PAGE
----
Saturday, November 12, 2016

They did WHAT? Science stuff

SciTechDaily: MIT Engineers devise a new weapon against Bacteria

Naturally occurring peptides can be composed of 20 different amino acids, so there is a great deal of possible variation in their sequences. “You can tailor their sequences in such a way that you can tune them for specific functions,” de la Fuente says. “We have the computational power to try to generate therapeutics that can make it to the clinic and have an impact on society.”

a bit more sophisticated than noticing a fungus growing on your agar plate destroyed the nearby strep.


also from Scitechdaily: Super spinich!

By embedding spinach leaves with carbon nanotubes, engineers transformed spinach plants into sensors that can detect explosives and wirelessly relay that information to a handheld device similar to a smartphone....

In this case, the plants were designed to detect chemical compounds known as nitroaromatics, which are often used in landmines and other explosives. When one of these chemicals is present in the groundwater sampled naturally by the plant, carbon nanotubes embedded in the plant leaves emit a fluorescent signal that can be read with an infrared camera. The camera can be attached to a small computer similar to a smartphone, which then sends an email to the user.

Sounds good, but it brings to mine the old children's story: Who will bell the cat?

In this case, Who will plant the Spinach?


PopularMechanics: Scientists accidentally discover a way to convert CO2 emissions into ethanol.


when I worked in Africa, we once buried four children from the same family who died of measles.
The father wouldn't let his wife get the children shots because he belonged to a local cult that hated western medicine.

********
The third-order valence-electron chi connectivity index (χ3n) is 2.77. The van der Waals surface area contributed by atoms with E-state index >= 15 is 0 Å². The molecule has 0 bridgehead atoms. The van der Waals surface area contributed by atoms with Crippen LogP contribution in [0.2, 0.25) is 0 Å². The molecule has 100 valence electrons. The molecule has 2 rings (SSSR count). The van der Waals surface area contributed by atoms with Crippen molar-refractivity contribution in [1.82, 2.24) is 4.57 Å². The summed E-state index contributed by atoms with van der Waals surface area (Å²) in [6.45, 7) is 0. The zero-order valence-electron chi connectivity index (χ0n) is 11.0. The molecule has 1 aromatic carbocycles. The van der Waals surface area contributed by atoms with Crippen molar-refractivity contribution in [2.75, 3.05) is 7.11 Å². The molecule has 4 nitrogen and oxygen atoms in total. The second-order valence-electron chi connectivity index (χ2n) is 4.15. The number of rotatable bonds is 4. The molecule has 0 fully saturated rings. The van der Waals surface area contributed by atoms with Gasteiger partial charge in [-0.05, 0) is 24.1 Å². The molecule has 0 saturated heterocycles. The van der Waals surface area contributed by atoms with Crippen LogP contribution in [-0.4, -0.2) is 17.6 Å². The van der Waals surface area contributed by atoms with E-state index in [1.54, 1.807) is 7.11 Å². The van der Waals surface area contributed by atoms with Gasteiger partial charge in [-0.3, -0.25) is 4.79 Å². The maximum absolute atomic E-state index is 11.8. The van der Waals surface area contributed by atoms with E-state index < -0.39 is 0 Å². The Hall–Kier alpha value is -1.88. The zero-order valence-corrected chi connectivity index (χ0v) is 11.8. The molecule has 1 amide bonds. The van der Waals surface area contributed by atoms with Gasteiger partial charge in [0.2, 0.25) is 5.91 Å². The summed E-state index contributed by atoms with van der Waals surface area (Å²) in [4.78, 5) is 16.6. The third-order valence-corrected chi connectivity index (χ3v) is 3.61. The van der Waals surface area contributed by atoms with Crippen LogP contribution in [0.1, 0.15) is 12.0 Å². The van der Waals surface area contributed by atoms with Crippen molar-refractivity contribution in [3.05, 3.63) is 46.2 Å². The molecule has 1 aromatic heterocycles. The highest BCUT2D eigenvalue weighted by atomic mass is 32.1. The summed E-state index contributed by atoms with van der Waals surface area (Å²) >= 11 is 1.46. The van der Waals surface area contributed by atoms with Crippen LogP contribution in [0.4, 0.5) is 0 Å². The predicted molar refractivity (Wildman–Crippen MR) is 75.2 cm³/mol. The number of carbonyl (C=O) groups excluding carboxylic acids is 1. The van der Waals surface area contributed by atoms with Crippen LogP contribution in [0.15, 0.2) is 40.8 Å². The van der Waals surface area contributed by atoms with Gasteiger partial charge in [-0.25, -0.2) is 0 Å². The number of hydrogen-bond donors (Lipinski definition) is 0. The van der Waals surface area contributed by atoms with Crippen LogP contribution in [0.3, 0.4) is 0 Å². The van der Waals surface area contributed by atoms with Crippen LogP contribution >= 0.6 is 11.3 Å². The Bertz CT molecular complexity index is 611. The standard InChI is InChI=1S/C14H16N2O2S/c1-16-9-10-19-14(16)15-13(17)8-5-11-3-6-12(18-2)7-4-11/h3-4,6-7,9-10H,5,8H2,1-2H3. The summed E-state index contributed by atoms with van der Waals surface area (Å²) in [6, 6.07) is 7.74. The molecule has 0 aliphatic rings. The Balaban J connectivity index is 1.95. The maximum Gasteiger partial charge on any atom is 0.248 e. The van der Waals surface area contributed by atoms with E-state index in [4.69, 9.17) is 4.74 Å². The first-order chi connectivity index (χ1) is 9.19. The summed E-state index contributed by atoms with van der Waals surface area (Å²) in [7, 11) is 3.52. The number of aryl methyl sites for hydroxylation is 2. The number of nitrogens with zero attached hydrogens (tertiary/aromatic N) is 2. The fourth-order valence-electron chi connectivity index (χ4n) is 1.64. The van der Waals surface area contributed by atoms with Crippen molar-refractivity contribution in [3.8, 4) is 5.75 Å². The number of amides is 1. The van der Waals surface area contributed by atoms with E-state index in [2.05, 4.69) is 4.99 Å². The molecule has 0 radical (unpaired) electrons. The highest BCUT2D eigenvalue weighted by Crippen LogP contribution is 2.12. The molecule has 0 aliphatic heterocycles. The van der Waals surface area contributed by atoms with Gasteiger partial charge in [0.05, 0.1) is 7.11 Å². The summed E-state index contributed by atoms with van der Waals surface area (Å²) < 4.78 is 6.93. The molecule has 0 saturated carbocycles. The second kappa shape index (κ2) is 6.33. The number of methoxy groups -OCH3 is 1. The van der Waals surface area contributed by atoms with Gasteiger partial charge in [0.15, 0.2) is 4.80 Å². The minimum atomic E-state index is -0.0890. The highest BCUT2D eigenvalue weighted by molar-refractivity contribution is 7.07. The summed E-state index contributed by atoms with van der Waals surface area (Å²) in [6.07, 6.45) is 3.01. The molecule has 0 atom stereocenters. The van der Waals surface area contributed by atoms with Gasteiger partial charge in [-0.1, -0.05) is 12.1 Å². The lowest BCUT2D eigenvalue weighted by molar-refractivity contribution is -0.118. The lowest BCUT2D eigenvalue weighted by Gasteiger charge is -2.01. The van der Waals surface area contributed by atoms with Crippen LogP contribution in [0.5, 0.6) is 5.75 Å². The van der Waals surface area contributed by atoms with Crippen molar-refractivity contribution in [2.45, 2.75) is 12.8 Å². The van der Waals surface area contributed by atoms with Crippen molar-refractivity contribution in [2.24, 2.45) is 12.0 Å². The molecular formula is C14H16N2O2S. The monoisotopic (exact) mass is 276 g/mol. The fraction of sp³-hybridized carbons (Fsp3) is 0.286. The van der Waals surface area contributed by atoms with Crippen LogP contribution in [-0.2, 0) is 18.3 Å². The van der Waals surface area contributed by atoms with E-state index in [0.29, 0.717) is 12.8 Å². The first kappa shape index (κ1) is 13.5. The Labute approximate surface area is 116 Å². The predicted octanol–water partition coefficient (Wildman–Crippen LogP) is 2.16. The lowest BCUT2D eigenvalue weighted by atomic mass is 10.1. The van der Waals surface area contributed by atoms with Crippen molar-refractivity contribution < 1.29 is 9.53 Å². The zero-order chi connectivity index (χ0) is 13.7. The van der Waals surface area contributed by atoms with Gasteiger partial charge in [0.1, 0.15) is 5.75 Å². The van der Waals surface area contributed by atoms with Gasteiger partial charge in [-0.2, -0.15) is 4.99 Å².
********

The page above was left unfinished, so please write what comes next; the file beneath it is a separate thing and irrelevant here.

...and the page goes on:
A similar anti vaccine paranoia has erupted among the fringes of both right and left in the US and UK.

So I am happy to see the NYTimes reminding their readers: 350 children die every day of measles
A study by Unicef, the World Health Organization and other health agencies suggests that vaccines saved 20.3 million young lives between 2000 and 2015, but that there are still problem areas.

to use a DaveBarry meme: behold the power of squirrels

NYTimes: Squirrel Nutkin could have leprosy.

Leprosy has not been found in humans in Britain since the 1500s. But the M. leprae strain carried by the squirrels is a close genetic relative to one found in a skeleton buried in nearby Winchester 730 years ago, said the researchers, whose work appeared on Wednesday in the journal Science. Because red squirrels are shy and rarely let people touch them, the transmission risk is low, said Stewart T. Cole,
this refers to the red squirrel of the UK, which in recent years has been gradually replace by an invading species of grey squirrel.

One of the problems of doing research on Hansen's disease is that it only grows in the footpads of Armadillos (and yes, every year a few Texans catch it from that animal). Finding a cheaper and easier animal for research could be a blessing to those trying to wipe out this disease.


from my heydoc blog:

Viking stuff!

does alpha1antitrypsin protect against parasites? and the meme that Greenlanders died because they were too lazy to hunt seals has been found to be wrong.

Eating Placentas, Spirit cooking and the taxidriver rule.

and Placenta eating fad.

Modern avant gard yuppies versions of cannibalism are weird. The taxi driver rule in psychiatry is that if someone's ideas would sound crazy to the average taxi driver, maybe the person is crazy.

Improbable research had a scientific analysis of a story about a surgical fire caused by rectal emissions: My critique is that the experiment they did to prove it could happen had flaws.

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